Monday 22 July 2019 5:58 pm

American idol: Why time is running out for the old-school Chevrolet Corvette

Chevrolet has spent more than 65 years refining the front-engined Corvette, and this is the star-spangled result. But ever-tightening emissions regulations, plus the imminent arrival of a new, mid-engined model – much to the consternation of the Corvette’s loyal fanbase – mean time is almost up for this iconic sports car.

The UK has just one official supplier for Corvettes: Ian Allan Motors of Virginia Water, Surrey. It’s the custodian of the last few seventh-generation Corvettes for British buyers. Stock is limited, so you’ll need to be flexible on options if you want one.

Do not mistake this Corvette Grand Sport for a one-off personal import. It was built to comply with European legislation and tailored for the UK market. It also comes with a three-year pan-European warranty and breakdown cover, so owning one should be no more stressful than any other sports car.

A bellowing 6.2-litre naturally aspirated V8 engine is not something you see in many sports cars, however, certainly not in 2019. Grand Sport specification means this veteran ’Vette produces an impressive 466hp, along with 465lbft of muscular torque. It sends power to the rear wheels via a seven-speed manual gearbox or eight-speed automatic with paddle-shifters.


It also makes the Grand Sport seriously quick, with 0-60mph sorted in just over four seconds. Find enough space and a top speed of up to 180mph is possible. You can choose from five different driving modes, including a ‘Weather’ setting tailored to driving this thundering brute in the rain.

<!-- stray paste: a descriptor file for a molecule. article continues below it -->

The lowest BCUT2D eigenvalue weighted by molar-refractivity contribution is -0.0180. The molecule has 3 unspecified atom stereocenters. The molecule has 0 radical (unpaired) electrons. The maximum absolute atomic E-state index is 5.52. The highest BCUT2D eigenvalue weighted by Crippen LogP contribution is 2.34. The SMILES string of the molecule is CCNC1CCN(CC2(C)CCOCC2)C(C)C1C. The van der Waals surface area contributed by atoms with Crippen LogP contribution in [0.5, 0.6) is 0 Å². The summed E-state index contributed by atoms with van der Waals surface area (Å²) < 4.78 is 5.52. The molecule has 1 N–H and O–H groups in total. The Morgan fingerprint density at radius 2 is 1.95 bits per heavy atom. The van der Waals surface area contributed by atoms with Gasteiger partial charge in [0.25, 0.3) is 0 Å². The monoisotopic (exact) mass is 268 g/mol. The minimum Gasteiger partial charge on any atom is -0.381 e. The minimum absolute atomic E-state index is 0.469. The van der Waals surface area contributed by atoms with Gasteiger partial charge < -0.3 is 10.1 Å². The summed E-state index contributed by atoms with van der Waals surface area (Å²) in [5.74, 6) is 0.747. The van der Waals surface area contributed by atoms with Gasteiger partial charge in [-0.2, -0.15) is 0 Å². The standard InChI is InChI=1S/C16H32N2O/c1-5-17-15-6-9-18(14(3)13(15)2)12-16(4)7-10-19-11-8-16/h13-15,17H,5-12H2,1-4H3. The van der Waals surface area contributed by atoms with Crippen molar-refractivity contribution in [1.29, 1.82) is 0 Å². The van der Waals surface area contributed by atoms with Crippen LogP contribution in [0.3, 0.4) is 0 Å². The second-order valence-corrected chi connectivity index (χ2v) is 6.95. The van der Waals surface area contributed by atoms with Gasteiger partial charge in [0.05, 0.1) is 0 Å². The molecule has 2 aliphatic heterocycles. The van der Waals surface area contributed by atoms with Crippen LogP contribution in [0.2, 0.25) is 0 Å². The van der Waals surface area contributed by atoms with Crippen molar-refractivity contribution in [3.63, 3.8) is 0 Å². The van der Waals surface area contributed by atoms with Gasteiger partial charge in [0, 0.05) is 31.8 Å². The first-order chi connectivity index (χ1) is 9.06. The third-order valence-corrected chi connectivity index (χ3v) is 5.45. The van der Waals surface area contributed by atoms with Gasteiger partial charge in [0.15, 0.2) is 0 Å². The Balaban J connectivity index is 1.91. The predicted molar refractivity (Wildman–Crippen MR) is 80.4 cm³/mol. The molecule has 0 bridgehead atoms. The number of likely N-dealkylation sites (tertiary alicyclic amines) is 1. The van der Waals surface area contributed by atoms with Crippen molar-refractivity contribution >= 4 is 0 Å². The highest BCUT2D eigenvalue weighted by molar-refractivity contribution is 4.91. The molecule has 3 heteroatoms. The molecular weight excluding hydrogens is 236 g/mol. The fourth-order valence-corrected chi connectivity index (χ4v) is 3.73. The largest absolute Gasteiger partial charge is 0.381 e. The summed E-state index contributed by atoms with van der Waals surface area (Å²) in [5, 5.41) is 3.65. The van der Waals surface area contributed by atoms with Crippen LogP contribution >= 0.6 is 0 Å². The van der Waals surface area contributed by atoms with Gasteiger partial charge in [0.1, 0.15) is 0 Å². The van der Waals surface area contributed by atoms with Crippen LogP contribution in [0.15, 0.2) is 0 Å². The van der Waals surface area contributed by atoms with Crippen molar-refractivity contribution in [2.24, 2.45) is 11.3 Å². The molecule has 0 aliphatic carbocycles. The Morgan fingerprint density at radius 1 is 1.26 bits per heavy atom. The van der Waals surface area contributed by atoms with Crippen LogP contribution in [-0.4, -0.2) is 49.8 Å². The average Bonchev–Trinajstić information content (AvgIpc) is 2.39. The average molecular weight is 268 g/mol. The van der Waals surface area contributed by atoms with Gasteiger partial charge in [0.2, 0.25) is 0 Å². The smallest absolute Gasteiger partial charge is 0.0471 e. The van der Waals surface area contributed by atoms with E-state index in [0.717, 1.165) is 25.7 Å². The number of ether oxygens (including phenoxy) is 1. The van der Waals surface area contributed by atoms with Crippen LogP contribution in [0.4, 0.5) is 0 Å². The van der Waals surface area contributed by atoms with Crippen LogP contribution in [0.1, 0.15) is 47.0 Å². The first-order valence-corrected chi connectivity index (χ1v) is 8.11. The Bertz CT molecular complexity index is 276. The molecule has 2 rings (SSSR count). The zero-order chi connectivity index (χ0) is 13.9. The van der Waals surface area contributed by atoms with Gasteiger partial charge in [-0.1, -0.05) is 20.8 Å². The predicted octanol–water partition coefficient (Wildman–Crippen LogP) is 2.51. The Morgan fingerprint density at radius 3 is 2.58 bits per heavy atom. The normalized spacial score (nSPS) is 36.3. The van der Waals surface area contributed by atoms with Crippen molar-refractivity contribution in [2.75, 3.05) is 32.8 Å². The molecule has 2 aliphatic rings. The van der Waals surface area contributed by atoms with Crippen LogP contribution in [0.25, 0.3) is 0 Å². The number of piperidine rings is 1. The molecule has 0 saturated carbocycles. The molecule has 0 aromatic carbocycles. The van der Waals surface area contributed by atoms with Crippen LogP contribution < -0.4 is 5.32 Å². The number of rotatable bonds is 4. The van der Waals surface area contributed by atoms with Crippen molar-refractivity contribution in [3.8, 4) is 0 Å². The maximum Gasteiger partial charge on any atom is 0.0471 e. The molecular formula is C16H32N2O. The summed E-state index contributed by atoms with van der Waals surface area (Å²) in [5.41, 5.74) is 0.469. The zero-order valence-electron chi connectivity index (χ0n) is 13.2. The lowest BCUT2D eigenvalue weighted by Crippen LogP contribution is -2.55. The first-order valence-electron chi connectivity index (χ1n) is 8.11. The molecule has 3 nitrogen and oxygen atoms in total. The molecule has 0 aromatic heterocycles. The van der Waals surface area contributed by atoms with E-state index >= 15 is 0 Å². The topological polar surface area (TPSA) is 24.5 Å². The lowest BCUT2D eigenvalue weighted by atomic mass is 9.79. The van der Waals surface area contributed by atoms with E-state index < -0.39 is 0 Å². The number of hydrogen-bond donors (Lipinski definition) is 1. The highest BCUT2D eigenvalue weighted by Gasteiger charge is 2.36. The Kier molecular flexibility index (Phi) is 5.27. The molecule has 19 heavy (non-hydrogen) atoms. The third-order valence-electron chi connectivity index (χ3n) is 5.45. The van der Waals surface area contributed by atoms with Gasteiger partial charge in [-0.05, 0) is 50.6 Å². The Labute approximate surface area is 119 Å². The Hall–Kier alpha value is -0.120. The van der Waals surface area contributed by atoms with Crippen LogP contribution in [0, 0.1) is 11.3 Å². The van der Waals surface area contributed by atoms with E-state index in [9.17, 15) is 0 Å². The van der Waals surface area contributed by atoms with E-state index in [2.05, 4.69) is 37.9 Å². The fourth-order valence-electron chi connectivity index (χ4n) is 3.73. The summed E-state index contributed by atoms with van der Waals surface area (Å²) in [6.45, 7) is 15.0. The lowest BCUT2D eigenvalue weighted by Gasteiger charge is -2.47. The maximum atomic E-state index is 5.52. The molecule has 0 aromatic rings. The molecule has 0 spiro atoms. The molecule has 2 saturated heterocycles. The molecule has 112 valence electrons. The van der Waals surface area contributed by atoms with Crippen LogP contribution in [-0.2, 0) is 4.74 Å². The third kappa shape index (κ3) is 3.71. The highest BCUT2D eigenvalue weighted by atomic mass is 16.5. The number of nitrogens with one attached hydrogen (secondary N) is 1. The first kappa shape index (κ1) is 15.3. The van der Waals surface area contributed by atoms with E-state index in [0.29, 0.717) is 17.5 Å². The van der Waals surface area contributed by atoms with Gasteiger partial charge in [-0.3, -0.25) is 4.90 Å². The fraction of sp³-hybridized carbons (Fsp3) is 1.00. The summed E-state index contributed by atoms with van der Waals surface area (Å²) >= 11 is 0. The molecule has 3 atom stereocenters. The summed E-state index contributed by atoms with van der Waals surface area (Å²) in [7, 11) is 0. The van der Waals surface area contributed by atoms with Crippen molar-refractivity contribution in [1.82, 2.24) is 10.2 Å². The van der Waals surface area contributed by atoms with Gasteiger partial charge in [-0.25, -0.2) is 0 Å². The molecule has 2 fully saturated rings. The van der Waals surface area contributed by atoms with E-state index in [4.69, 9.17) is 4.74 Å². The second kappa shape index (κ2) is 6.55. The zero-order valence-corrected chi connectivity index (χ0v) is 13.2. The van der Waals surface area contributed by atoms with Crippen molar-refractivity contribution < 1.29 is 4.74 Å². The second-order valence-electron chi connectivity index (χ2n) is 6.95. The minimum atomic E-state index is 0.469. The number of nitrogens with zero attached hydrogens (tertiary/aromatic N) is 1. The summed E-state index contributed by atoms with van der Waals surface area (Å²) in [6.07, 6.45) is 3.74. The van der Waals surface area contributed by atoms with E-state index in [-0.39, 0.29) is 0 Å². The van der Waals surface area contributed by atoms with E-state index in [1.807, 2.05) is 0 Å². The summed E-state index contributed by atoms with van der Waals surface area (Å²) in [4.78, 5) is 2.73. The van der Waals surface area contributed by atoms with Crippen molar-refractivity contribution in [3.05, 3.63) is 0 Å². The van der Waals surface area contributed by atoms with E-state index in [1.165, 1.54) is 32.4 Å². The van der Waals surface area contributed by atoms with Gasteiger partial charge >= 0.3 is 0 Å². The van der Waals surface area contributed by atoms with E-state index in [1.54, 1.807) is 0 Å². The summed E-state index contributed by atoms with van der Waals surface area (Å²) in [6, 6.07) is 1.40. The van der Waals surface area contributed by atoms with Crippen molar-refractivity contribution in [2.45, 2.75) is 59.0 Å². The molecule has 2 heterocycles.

Engaging Sport mode stiffens the ride from the magnetically adjustable suspension and adds weight to the steering. It also helps deliver a pleasing amount of growl and bark from the four exhaust tailpipes. Even Eco mode is available, saving fuel by shutting down some of those eight cylinders when not they’re needed. It helps nudge fuel economy into the low-20s, compared to mid-teens (ouch!) when pushing on.

You don’t need to go fast, though; just cruising at normal speeds with the roof down is a joy. Let the auto ’box do the work and watch other motorists gawp at this fulsome chunk of Americana. In Grand Sport trim the Corvette certainly stands out, with widened bodywork plus extra air vents and spoilers. The inside is similarly purposeful, with the centre console angled towards the driver. Sports seats grab you in the right places and a flat-bottomed steering wheel is finished in suede for the full ‘race car’ effect.

There’s plenty of carbon fibre trim throughout the cabin, but it can’t disguise some low-rent materials. Thankfully, the generous standard specification partly makes up for this. A digital dashboard, head-up display, cruise control, Bose sound system, Apple CarPlay compatibility and satellite navigation make the circa. £80,000 Corvette feel good value for money.

All UK Corvettes are sold in left-hand drive, which takes some getting used to. Nonetheless, after a short time behind the wheel, using the long and sculpted hood to aim, it ceases to be a problem. The light but accurate steering helps here. Hopefully the forthcoming Corvette will offer right-hand drive to truly broaden its appeal.

The lure of one of these final front-engined Corvettes is, admittedly, likely to be a niche prospect in the UK. But this Grand Sport is something of a performance bargain. Electrification, downsized engines, emissions rules and more will soon make cars like this even rarer. So you need to act fast if you want a large slice of traditional American pie.

• Car courtesy of Ian Allan Motors (01344 842801). John Redfern writes for Motoring Research

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